• Insights

Immigration and Global Mobility Update / Aug 2020

United Kingdom
See below our Immigration and Global Mobility Update, which shows the changes in global mobility and immigration from around the world over the past two months. We hope you find this information useful and we aim to continue to update you regularly.


Update on coronavirus restrictions on travel and mandatory home isolation

Argentina’s borders will remain closed until 16 August 2020 included, for non-resident foreign nationals.

The sale of air tickets is suspended until 1 September 2020. The National Civil Aviation Administration, has ruled that ‘Airlines that operate passenger air transport services from, to or within the national territory may reschedule their regular operations or request authorisations for non-regular operations from 1 September 2020’ (Resolution 144/2020 BO 27.4.20).

Mandatory home isolation remains in place until 16 August 2020, exclusively for people who reside or are in the metropolitan area (City of Buenos Aires and greater Buenos Aires), Jujuy Province, the departments of Atreucó, Catriló, Capital and Toay of La Pampa Province; the Güer Aike department of Santa Cruz Province; the department of Río Grande of Tierra del Fuego Province.

The rest of the country remains in the phase of ‘social, preventive and compulsory distancing’, where a minimum distance of two metres must be maintained between people, and all sanitary measures must be complied with.

(Decree 260/2020, Decree 325/2020, Decree 355/2020, Decree 408/2020, Decree 459/2020, Decree 493/2020, Decree 520/2020, Decree 576/2020, Decree 605/2020 and Decree 641/2020)

Anyone arriving in Argentina (nationals and residents) must home isolate for at least 14 days (Decree 260/2020).



Croatian nationals now have free access to the Austrian labour market

Starting from 1 July 2020, exactly seven years after the Republic of Croatia joined the European Union, Croatian nationals now have full access to the Austrian labour market, meaning they also now enjoy full freedom of movement for workers in Austria. Previously existing restrictions cease to exist, which is why Croatian nationals do not require any kind of work permit to be gainfully employed in Austria anymore.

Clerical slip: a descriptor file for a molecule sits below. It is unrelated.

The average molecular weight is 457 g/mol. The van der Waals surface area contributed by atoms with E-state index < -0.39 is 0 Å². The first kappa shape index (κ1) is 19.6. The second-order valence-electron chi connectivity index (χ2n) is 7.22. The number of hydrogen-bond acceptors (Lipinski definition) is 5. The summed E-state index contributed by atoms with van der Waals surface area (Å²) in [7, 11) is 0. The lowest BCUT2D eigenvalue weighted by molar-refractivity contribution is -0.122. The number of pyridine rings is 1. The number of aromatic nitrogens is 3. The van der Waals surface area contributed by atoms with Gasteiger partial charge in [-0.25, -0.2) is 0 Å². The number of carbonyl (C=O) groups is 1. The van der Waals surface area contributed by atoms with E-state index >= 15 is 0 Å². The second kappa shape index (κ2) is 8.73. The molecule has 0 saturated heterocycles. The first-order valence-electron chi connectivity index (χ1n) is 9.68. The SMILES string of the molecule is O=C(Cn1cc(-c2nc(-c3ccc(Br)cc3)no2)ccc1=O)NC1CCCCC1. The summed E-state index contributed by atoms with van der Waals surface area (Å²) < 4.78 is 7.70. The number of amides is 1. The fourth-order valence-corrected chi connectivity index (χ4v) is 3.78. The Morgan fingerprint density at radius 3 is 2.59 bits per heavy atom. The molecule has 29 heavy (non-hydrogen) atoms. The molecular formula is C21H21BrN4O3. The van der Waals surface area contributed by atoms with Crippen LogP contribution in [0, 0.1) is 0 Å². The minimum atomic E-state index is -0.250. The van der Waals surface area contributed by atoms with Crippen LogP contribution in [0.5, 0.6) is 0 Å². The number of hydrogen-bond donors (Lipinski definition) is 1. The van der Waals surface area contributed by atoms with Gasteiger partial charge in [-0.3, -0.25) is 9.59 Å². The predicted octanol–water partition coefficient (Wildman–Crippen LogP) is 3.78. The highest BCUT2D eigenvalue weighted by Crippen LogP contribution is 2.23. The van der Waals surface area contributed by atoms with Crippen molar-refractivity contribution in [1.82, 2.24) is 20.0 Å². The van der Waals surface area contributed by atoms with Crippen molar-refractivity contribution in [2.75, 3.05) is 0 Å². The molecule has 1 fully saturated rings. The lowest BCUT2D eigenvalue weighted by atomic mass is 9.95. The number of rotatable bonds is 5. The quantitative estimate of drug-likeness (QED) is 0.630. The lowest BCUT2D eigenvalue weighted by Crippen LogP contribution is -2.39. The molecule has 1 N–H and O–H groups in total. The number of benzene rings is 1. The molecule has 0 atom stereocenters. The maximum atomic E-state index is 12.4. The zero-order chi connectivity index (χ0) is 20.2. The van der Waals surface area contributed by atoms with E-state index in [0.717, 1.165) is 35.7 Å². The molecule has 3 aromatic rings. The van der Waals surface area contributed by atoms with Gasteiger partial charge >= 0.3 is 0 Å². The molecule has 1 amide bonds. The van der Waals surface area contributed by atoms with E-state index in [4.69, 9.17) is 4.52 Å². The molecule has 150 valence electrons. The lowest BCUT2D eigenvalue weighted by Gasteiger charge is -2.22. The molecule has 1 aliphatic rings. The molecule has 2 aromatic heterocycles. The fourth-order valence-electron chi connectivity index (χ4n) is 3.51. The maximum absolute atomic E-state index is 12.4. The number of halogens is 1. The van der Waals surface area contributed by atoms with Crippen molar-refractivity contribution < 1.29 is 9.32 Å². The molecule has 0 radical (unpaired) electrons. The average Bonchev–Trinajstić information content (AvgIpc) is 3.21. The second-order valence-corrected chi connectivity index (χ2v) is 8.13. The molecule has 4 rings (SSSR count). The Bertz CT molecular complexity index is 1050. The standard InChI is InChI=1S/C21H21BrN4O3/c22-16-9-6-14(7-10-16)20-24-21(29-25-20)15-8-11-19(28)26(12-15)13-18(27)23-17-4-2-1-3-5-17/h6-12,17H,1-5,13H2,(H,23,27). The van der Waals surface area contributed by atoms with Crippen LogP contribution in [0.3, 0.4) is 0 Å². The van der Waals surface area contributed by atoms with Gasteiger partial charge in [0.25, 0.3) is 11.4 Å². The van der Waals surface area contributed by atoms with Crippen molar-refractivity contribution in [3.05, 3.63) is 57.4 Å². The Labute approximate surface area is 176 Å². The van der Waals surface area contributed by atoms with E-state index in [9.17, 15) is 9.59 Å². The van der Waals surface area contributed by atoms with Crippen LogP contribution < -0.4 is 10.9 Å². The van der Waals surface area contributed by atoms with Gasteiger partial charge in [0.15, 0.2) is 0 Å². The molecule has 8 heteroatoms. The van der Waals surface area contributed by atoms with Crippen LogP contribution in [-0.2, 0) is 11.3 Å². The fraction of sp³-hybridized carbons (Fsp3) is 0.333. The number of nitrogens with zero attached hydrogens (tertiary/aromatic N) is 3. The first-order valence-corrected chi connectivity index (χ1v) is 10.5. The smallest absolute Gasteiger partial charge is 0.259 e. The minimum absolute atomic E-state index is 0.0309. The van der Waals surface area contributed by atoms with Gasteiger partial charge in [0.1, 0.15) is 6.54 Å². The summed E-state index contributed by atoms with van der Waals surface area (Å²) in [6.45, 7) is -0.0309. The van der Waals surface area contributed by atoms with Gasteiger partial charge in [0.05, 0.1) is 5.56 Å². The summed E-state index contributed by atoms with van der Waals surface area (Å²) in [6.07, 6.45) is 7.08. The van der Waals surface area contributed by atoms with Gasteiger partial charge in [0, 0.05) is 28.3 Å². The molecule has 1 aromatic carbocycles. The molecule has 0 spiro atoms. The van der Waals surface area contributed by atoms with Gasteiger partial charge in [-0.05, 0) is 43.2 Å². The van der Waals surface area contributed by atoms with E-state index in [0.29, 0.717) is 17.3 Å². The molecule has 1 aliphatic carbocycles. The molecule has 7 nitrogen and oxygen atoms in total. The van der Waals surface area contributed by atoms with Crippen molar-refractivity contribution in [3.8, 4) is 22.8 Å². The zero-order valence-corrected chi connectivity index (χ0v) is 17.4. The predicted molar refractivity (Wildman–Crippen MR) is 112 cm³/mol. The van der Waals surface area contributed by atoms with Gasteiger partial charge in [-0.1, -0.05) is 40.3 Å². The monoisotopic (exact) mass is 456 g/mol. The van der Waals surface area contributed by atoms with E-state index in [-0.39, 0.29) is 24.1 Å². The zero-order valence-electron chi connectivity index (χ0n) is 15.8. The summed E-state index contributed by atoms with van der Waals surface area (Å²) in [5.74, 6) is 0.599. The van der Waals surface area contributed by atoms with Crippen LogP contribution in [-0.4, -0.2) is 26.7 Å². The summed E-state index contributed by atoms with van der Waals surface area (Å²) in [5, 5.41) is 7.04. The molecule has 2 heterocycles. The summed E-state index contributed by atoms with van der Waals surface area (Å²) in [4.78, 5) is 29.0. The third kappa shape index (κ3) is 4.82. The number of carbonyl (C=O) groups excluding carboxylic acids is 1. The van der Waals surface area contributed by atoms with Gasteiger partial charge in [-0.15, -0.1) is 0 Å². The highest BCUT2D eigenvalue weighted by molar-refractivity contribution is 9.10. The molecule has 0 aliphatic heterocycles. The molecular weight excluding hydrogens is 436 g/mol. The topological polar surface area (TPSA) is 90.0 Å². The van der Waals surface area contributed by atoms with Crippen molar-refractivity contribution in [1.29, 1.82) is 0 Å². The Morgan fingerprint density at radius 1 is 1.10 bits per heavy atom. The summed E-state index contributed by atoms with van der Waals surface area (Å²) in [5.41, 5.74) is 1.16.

Covid-19 travel restrictions update

Within the EU, the Schengen states and the UK

From 15 June 2020, all travel within the EU’s internal borders, the Schengen states or the United Kingdom is possible again. However, for travel to and from Belgium, a distinction applies between red (ban on non-essential travel because of an unfavourable Covid-19 situation or because the country does not allow Belgians to enter the territory), orange (non-essential travel is discouraged because of an unfavourable Covid-19 situation or because the country imposes restrictions on Belgian travellers) and green zones (travel is possible without additional restrictions) and, if necessary, measures must be taken upon return (see here). The zones are published on the Foreign Affairs website. Note that the zones only cover non-essential travel; essential travel may well be allowed.

As a result of the reopening of internal borders, certificates for frontier workers to cross borders for work are no longer needed.
Outside the EU, Schengen and the UK

Belgium has decided to not yet follow the European Commission’s recommendation to reopen its external borders for residents of 15 third countries and the prohibition on travel from outside the EU, the Schengen states and the UK continues to apply. These travel restrictions do not apply to the following individuals:

  • nationals of EU member states and Schengen states who wish to return home;
  • family members of nationals of EU member states and Schengen states, if they have the necessary entry documents and if they can prove their status as family member;
  • third-country nationals holding a residence permit or a D-visa for individuals with an essential function or need (see below);
  • individuals with an essential function or need, such as:
    • healthcare professionals, health researchers, and elderly care professionals;
    • frontier workers;
    • seasonal workers in agriculture;
    • transport personnel responsible for the carriage of goods and other transport personnel, if necessary.




Conditions imposed on travellers to Belgium

Belgium has reopened its internal borders but countries within the EU, the Schengen states and the UK are divided into three colour zones (red, orange and green zones [see here] and the Foreign Affairs website to determine if sanitary measures must be taken when arriving in Belgium.

Quarantine and a Covid-19 test are in principle:

  • mandatory for travellers to Belgium from a red zone in the EU, the Schengen states or the UK;
  • strongly recommended for travellers to Belgium from an orange zone;
  • mandatory for travellers to Belgium from outside the EU, the Schengen states and the UK.